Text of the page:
Opening Lines: Riff No.5

by caroline on September 30, 2011

OPENING LINES: Riff No.5,  September 2011
Where was the young man….

“Where was the young man who had given her so many
admiring glances yesterday?”
Gabrielle Roy, The Tin Flute, 1947.
(translated from the French by Hannah Josephson*)

My mother, pictured here with me and my brother during the WWII absence of our father, would have purchased her copy of The Tin Flute in about 1947. That was the year the English translation came out, and two years after my father returned home to Winnipeg, to a family he did not know.





Gabrielle Roy’s opening line, which introduces the reader to her main character Florentine Lacasse, resonates for me today with all the poignancy  of my family experience in those war years (in a sense, perhaps it stands out as an expression of the poignancy of women’s ever shifting role in relation to all war).

It was an exquisitely disturbing early reading experience to encounter, with my mother’s encouragement, her well worn copy of The Tin Flute. I wish I could hold that same volume today. I can almost feel it in my hands, relive those hours lying in bed late at night, barely breathing as the unfamiliar narrative of such desperate poverty unfolded before me in vivid detail.  The exquisite quality of the experience must be attributed to Gabrielle Roy’s rich artistic integrity.

My second reading of The Tin Flute was as a mature student in a Canadian Literature class taught by The Professor himself.  Since I do have this now resident professor near at hand, let me pass this over to him for a moment:

Is the opening line to The Tin Flute a particularly good one?

Parker Duchemin:
I wouldn’t hesitate to place it right up there with the best of them. One simple sentence contains all the desperation, the feelings of entrapment, the dependence on men, experienced by Florentine, and all women like her, in that era. It immediately calls up the vanity of Florentine,  her need to present herself to Jean, representative of an ambitious male power, which she sees as her way out of entrapment.  The line is also a portent of loss to come, a foreshadowing of Florentine’s humiliating loss of Jean, whose ruthlessness encircles, even in his absence, the rest of her life.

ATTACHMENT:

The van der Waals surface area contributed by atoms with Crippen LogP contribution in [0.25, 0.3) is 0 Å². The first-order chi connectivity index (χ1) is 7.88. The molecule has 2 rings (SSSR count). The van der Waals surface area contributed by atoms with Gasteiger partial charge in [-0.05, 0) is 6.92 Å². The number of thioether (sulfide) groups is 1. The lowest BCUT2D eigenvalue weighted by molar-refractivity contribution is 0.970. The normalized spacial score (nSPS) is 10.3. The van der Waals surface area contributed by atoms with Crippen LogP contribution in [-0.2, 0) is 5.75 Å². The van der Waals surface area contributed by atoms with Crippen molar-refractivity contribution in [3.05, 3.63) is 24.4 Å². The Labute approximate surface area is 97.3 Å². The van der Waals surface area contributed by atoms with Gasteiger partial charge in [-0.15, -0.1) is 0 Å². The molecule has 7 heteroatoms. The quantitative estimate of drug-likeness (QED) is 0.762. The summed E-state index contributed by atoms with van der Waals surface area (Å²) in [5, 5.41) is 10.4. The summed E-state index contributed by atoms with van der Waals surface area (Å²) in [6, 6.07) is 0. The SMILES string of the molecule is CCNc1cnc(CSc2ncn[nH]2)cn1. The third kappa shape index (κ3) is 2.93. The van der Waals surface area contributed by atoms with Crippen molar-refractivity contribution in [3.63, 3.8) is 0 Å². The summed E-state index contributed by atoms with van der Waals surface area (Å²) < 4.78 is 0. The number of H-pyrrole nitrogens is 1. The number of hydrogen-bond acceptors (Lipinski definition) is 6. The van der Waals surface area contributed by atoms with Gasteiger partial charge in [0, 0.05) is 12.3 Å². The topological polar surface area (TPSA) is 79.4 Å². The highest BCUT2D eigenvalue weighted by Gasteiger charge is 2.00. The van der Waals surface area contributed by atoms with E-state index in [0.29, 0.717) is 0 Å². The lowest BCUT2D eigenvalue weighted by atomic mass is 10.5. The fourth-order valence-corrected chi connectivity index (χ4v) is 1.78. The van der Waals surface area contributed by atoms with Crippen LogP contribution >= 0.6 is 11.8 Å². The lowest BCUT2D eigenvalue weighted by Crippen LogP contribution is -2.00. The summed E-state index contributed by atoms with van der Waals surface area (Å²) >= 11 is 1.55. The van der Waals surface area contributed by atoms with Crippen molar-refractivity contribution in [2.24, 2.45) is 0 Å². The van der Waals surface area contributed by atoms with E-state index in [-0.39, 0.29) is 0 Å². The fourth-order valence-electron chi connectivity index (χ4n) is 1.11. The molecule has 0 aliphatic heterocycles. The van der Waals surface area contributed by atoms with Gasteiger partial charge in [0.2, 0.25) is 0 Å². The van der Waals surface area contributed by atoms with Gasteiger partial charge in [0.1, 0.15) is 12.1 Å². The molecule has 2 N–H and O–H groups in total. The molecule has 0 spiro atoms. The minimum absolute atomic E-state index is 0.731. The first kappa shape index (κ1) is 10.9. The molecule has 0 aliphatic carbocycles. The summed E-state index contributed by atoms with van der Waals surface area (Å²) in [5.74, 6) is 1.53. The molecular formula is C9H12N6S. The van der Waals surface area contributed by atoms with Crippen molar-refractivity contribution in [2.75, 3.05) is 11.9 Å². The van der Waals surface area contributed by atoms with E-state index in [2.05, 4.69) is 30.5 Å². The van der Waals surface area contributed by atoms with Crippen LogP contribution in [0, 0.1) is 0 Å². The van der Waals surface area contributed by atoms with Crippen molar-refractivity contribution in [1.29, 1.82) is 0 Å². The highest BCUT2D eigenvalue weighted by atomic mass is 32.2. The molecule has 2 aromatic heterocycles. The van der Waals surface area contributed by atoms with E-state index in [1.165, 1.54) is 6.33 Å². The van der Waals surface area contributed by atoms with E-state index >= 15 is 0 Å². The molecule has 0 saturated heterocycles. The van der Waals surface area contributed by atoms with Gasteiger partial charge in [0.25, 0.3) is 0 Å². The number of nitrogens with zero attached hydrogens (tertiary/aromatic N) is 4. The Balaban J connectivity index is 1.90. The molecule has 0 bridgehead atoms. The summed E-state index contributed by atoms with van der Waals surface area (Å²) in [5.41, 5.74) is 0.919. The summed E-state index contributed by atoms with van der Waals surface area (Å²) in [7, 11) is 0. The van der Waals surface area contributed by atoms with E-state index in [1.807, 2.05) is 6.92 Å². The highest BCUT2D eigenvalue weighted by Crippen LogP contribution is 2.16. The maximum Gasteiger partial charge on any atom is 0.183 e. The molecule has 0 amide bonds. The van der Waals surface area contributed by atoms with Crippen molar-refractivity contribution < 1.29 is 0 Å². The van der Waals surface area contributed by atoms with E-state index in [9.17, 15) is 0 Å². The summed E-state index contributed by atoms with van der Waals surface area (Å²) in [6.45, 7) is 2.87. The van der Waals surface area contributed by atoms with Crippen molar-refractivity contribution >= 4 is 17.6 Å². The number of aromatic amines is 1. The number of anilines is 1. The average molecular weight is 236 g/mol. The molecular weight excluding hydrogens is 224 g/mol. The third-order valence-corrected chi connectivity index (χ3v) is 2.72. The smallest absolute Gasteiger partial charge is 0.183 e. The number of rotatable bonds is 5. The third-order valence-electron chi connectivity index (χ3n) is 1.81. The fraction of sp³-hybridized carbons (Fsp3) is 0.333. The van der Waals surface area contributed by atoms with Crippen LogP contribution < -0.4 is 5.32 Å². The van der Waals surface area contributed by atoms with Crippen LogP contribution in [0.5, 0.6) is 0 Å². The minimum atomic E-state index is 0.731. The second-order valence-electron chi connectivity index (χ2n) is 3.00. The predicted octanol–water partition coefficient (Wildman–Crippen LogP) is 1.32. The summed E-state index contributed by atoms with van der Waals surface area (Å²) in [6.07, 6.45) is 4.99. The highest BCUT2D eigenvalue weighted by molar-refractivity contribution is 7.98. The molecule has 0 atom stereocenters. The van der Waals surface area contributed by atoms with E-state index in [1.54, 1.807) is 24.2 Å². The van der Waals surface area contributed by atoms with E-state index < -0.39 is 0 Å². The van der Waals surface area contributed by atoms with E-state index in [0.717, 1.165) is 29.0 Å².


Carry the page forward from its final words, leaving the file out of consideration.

Everything is in that first line.  If one returns to it at any point while reading the novel, it will always resonate.

Florentine as  a heroine, a heroine working in a five and dime store, was unheard of as a character in Quebec literature at the time The Tin Flute was published.  Roy’s novel was a  radical departure from the norm, from the romanticized female in novels such as Maria Chapdelaine. In The Tin Flute, there is no romanticized hero, no romanticized heroine.

*an interesting footnote from Parker: a more recent translation of The Tin Flute (Alan Brown, 1980), dispenses with that superb opening line, and would deprive us of this conversation. Roy herself was quoted as wishing that Brown’s translation had been better, although it was an improvement in some ways. Comments, with the original French, would be most welcome.





Hi Carol
l am such a technophobe l have hesitated to engage but will wrap my head around this.
Your techno-peasant friend.
Joan Anne

by Joan Anne Nolan on 10/01/2011 at 4:25 am. #

Hi Carol,

I really enjoyed reading your blog and seeing your family picture. I have never read “The Tin Flute” but now I am intrigued and will have to pick up a copy to read it. Thanks,


by Erna Ricciuto on 10/05/2011 at 4:57 pm. #